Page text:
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Acceleration
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Air Resistance #1
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An Apple on a Table
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Apex #1
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Apex #2
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Average Speed
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Back-and-Forth
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Crosswinds
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Falling Rock
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Falling Spheres
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Friction
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Frictionless Pulley
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Gravitation #1
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Head-on Collisions #1
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Head-on Collisions #2
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Headwinds
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Ice Boat
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Monkey Shooter
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Pendulum
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Projectile
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Rotating Disk
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Sailboats #1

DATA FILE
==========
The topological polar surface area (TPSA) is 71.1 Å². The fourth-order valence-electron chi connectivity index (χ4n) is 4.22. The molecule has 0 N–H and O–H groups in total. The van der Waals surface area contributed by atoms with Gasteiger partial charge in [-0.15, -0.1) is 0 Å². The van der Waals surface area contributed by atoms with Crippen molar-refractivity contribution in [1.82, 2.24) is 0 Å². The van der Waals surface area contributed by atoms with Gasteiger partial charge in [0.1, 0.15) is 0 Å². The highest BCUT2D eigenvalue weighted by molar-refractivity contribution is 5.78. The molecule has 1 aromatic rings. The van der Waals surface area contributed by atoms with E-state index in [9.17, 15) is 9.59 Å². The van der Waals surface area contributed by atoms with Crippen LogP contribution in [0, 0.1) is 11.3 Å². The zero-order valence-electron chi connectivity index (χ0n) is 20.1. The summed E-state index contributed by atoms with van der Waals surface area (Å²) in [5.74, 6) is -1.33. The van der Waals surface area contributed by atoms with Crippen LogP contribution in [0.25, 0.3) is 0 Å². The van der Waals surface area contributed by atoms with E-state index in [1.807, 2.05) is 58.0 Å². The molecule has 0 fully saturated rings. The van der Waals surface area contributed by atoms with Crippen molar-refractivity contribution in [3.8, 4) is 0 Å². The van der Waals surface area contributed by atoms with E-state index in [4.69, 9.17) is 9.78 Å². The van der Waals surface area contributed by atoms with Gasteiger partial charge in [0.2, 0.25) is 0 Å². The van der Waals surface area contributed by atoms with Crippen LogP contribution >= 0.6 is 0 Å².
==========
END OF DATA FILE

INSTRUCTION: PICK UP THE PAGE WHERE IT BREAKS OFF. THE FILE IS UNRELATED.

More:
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Sailboats #2
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Scale Reading
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Settling
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Skidding Distances
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Spiral Tube
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Tensile Strength
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Terminal Velocity
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Tug of War #1
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Tug of War #2
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Two-block Systems
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Accelerated Motion: Analyzing Velocity-Time Graphs
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Accelerated Motion: Graph Shape Patterns
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Accelerated Motion: Practice with Data Analysis
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Advanced Properties of Freely Falling Bodies #1
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Advanced Properties of Freely Falling Bodies #2
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Advanced Properties of Freely Falling Bodies #3
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Average Speed and Average Velocity
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Average Speed Drill